A Definitive Formulation of Temperament

27 October 2012

Saturday


A medieval illustration of the four humours: melancholic, choleric, phlegmatic, and sanguine (clockwise from upper left).

What is a definitive formulation?

Recently on my other blog I discussed the philosophical pursuit of definitive formulations. What is a definite formulation? The reader will, I am sure, immediately see that giving a concise and accurate idea of what constitutes a definitive formulation would itself require a definitive formulation of a definitive formulation.

I don’t yet have a definitive formulation of what constitutes a definitive formulation. I could simply say that it is a formulation of a concept that could serve as a definition, but this wouldn’t be very helpful. Here is how I characterized it in my other post:

“…a handful of short, clear, concise, and intuitively accessible sentences…”

And…

“…to put this in clear and simple terms, if I have a definitive formulation, that means if you stopped me on the street and asked me to explain myself while standing on one foot, I could do it. Lacking definitive formulations, the attempted explanation would go on a little too long to be comfortable (or safely balanced) on one foot.”

Lacking a definitive formulation of an idea that is central to our thought means that we can only say what Augustine said of time in his Confessions:

What then is time? If no one asks me, I know: if I wish to explain it to one that asketh, I know not: yet I say boldly that I know, that if nothing passed away, time past were not; and if nothing were coming, a time to come were not; and if nothing were, time present were not. (11.14.17)

quid est ergo tempus? si nemo ex me quaerat, scio; si quaerenti explicare velim, nescio. fidenter tamen dico scire me quod, si nihil praeteriret, non esset praeteritum tempus, et si nihil adveniret, non esset futurum tempus, et si nihil esset, non esset praesens tempus.

In some cases, I think that we can move beyond this Augustinian limit to definition, and it is when we hit upon a definitive formulation that we are able to do this.

It seems appropriate that I should give a concrete example of something that I would identify as a definitive formulation, and since I have recently hit upon a formulation that I rather like, I will try to use this to show what a definitive formulation is.

Call it what you will… temperament, personality, disposition… but people are not all the same.

What is temperament?

I have written several posts about temperament, including Temperamental Diversity, A Third Temperament, Intellectual Personalities and Temperament and Civilization. I don’t think that philosophy, science, or socio-political thought has yet done justice to the role that temperament plays in the world.

But what is temperament? The seventh of ten definitions in the Oxford English Dictionary (which of the ten is the closest to the sense of “temperament” as I have been using the word) defines temperament as follows:

“Constitution or habit of mind, esp. as depending upon or connected with physical constitution; natural disposition”

The sixth of the OED definitions defines temperament in terms of the four humours recognized in medieval medical theory and practice:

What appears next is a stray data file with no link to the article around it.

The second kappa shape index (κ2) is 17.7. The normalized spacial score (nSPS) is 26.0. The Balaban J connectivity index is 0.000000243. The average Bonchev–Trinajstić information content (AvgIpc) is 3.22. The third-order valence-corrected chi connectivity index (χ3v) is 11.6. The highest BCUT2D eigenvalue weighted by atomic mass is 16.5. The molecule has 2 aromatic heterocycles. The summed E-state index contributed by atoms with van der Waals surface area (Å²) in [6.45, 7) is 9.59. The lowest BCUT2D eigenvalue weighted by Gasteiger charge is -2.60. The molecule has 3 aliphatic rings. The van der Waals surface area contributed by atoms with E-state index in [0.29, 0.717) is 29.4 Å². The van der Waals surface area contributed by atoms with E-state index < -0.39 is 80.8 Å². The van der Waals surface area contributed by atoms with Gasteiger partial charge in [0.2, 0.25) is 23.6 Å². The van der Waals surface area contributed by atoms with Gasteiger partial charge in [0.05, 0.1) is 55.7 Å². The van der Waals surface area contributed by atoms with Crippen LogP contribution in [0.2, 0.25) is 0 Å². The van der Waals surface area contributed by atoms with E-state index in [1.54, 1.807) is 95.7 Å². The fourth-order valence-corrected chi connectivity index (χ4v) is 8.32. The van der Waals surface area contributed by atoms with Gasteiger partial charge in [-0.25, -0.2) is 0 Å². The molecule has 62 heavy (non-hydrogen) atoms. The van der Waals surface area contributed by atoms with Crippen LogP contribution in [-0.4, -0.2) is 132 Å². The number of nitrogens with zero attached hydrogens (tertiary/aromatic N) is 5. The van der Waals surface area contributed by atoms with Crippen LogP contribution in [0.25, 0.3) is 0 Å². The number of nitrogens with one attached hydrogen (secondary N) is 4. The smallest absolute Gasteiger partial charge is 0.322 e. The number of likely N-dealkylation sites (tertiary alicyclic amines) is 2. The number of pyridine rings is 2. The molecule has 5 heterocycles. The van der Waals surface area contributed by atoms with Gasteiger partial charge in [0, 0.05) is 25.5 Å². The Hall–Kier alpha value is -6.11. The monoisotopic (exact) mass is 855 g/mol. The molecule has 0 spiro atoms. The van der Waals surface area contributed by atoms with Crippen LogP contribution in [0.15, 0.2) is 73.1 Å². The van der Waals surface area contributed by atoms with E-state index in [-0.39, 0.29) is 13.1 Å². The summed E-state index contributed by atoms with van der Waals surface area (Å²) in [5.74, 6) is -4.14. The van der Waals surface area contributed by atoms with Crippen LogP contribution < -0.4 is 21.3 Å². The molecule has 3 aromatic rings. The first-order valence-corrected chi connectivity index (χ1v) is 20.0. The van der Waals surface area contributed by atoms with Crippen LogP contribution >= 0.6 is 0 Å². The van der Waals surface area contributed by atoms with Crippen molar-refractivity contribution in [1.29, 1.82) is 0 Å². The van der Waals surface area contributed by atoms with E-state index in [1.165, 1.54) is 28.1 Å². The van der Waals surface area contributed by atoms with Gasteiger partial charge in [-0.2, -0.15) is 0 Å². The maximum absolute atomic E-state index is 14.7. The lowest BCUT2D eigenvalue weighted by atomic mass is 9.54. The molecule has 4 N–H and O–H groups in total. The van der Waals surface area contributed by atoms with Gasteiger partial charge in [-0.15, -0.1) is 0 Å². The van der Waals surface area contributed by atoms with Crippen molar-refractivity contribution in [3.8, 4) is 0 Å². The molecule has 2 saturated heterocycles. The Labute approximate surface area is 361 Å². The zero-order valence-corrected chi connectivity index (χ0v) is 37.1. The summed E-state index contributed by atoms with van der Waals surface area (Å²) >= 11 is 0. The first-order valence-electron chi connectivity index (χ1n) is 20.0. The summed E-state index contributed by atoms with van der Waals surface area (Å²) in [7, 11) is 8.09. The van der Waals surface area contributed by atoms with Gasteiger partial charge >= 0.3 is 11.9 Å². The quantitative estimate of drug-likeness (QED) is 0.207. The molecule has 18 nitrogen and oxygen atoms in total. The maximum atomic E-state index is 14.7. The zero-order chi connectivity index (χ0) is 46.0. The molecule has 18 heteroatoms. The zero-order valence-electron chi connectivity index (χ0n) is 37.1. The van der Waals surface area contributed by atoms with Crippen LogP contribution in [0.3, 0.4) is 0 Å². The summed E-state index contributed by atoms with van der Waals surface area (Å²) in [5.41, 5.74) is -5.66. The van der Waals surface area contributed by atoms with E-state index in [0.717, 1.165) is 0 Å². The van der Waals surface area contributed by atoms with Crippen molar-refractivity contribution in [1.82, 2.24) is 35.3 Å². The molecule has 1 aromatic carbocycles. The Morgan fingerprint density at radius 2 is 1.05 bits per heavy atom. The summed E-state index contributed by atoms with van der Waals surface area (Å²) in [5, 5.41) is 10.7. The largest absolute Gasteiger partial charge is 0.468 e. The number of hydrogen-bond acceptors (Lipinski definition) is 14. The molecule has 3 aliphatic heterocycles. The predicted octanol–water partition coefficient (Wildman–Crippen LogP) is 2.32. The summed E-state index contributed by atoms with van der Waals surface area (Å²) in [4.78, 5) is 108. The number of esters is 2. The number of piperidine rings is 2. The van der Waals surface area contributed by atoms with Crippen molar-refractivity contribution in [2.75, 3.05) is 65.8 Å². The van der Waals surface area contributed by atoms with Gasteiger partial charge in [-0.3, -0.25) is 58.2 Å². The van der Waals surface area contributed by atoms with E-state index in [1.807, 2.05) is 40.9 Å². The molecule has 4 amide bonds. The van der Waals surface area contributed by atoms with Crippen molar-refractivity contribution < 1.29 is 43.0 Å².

“In mediæval physiology: The combination of the four cardinal humours (see humour n. 2b) of the body, by the relative proportion of which the physical and mental constitution were held to be determined; known spec. as animal temperament; also, The bodily habit attributed to this, as sanguine temperament, choleric temperament, phlegmatic temperament, or melancholic temperament (see the adjs.).”

In traditional philosophical parlance, a dictionary definition gives us a nominal definition, but as philosophers what we really want is a real definition. While the philosophical distinction between nominal and real definitions is ancient and widely familiar, and therefore probably ought to remain untouched, I think it is more intuitive to call these two kinds of definition formal definition and metaphysical definition. A formal definition situates the meaning of a term within a formal system, perhaps within the system of language, whereas a metaphysical definition situates the meaning of a term within the structure of the world. So I guess what I am saying here is that one function of a definitive formulation is to give a metaphysical definition — but to be able to do so without requiring the exposition of an entire metaphysical system. You can imagine why this might be difficult.

So, what would I offer as a definitive formulation of temperament, that (hopefully) goes beyond the formal (i.e., nominal) definition in the OED? I define temperament as follows:

Temperament is the intellectual expression of individual variability.

I hope that the reader doesn’t find this too anti-climactic. I’ll try to explain why I find this to be a fruitful formulation.

Ludwig Wittgenstein, former Russellian, later anti-Cantorian

The charm of an idea

A definitive formulation, as I understand it, has an aphoristic quality: it is brief, concise, sententious, and pregnant with meaning. It also has a certain indefinable “appeal” that, like most forms of appealingness, is compelling to some even while it leaves others cold.

Wittgenstein formulated this appeal by calling it the “charm” that some proofs in mathematics and the foundations of mathematics possess. The later Wittgenstein was concerned to criticize the whole Cantorian conception of set theory and transfinite numbers, and much of Wittgenstein’s later philosophical of mathematics has this purpose implicitly as the center of the exposition. (In connection with this, I have previously mentioned Brouwer’s influence on Wittgenstein in Saying, Showing, Constructing, and more recently wrote more about Brouwer in One Hundred Years of Intuitionism and Formalism.)

Here’s what Wittgenstein said about mathematical “charm” in his lectures of 1939:

“The proof has a certain charm if you like that kind of thing; but that is irrelevant. That fact that is has this charm is a very minor point and is not the reason why those calculations were made.–That is colossally important. The calculations have their use not in charm but in their practical consequences.”